NERA Economic Consulting and Cornerstone Research (in conjunction with the Stanford Securities Class Action Clearinghouse) have released their 2010 annual reports on securities class action filings. The different methodologies employed by the two organizations have led to different numbers, but the trendlines are the same.
The findings for 2010 include:
(1) Filings are up slightly, with a decrease in credit-crisis filings being offset by an increase in regular filings (including a sharp uptick in M&A-related filings). NERA counts 239 filings (estimated total and up from 220 filings in 2009) and Cornerstone counts 176 filings (up from 168 filings in 2009). For some insight on why NERA has a larger total, see footnote 3 of the NERA report, which discusses its counting methodology.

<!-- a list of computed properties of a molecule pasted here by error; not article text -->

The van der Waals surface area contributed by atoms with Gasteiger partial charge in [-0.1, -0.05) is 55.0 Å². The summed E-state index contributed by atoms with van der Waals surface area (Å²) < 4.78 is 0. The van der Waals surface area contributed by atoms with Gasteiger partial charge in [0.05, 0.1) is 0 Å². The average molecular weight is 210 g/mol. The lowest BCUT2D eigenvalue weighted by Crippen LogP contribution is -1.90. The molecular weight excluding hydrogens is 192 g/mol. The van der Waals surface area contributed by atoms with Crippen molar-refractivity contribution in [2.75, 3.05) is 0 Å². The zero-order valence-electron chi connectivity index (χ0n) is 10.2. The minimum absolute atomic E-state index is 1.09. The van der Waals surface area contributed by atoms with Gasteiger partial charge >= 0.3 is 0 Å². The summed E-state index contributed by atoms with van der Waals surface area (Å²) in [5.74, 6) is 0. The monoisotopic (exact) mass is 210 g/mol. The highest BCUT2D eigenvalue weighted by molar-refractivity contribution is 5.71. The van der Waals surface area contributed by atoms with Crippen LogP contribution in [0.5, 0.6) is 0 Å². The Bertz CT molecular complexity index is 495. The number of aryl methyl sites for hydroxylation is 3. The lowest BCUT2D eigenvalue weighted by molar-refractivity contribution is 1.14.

(2) NERA found that the median settlement value was $11.1 million in 2010, over 30% higher than the 2009 median settlement value and the first time ever that the median has exceeded $10 million. Excluding outlier cases, the average settlement value was $42 million, in line with last year’s record high.
(3) Cornerstone examined the litigation exposure following initial public offerings (IPOs). The report concludes that the highest risk is in the first few years after an IPO, when the company’s stock price continues to be volatile. Indeed, a newly-public company has a 10 percent of being subject to a securities class action in the first three years after its IPO.
Quote of note (John Gould – Cornerstone): With the wave of credit-crisis filings behind us, the industry focus for class action filings shifted to Health Care, where more than one out of every seven S&P 500 companies was involved in a class action.